IF YOU went to see war drama The Long and the Short and the Tall when it came to Glasgow in August 1959, you were part of a theatrical treat.

Not one, not two but THREE now legendary British actors appeared in the King’s Theatre production of Willis Hall’s play about a patrol of army officers during the Battle of Malaya in 1942.

Michael Caine, Frank Finlay and Terence Stamp were all on stage, playing British Army officers holed up in an abandoned hut in the middle of the Malayan jungle as the patrol’s radio malfunctions and a Japanese soldier stumbles upon them.

At the time, Caine was a young actor taking his first steps into the career which would make him a stage and screen star. He understudied another great, Peter O’Toole, in the London theatre version of the play and when it went on a Scottish tour, he got his chance at the role.

In an interview with The Independent newspaper, he recalls: “When I was a young actor, I understudied Peter O’Toole in The Long And The Short And The Tall in which he became a star… that was funnily enough the first play I think ever written about English privates.

“I remember when I was a young man, we always went to see American war films because they were about private soldiers. We never went to see the English films because they were all about officers.”

Glasgow Times:

In fact, Albert Finney was originally cast as the North Country Private Bamforth but a bout of appendicitis meant he had to be replaced by the then unknown O’Toole, who turned the character into a Cockney.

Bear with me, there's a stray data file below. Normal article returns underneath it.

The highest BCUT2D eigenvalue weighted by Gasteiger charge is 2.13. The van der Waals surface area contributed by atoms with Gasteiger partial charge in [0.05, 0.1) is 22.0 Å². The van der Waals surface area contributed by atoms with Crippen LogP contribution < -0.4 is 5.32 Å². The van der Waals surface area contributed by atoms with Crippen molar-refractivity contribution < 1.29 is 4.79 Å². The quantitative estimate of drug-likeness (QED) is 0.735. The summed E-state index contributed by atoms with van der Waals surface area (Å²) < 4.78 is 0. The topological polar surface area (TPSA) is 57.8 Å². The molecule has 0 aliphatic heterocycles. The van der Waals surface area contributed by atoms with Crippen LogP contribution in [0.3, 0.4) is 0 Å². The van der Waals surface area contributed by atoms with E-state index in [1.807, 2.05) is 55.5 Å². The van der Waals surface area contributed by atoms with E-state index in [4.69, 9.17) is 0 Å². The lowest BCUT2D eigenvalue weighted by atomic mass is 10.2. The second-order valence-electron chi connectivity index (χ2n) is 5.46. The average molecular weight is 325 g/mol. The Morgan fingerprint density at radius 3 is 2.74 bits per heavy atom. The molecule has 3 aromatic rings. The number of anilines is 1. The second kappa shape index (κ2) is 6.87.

Caine was born Maurice Micklewhite in south London, the son of a char lady and a Billingsgate fishmarket porter. His acting career began in school panto, and during the 1960s, he became Britain’s biggest film star.

The Scottish tour of The Long and the Short and the Tall also included Frank Finlay as Sergeant Mitchem and Terence Stamp as Whitaker.

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Lancashire-born Finlay was a fine actor who made his reputation on stage at the Royal Court and the National Theatre. He won a Best Supporting Actor Oscar nomination for his role as Iago in Othello in 1965.

The son of a butcher, he left school aged 14 to follow his father into the trade, but he also began acting with Farnworth Little Theatre, where he met his wife Doreen Shepherd, a fellow member.

They married in 1954 and had two sons and a daughter. Finlay died in 2016.

Glasgow Times:

Finlay played a string of fantastic parts and had been the front-runner to play the James Bond villain Blofeld in Diamonds Are Forever, but in the end Charles Gray took the part.

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Stamp and Caine shared a flat together in London after the tour and began hanging out with O’Toole and other leading lights of the Swinging Sixties scene in the capital. Stamp made his film debut in Billy Budd in 1962, a portrayal which brought him not only an Academy Award nomination but also international attention.

*Were you there? Did you see Caine, Stamp and Finlay on stage in Glasgow? Get in touch to share your stories.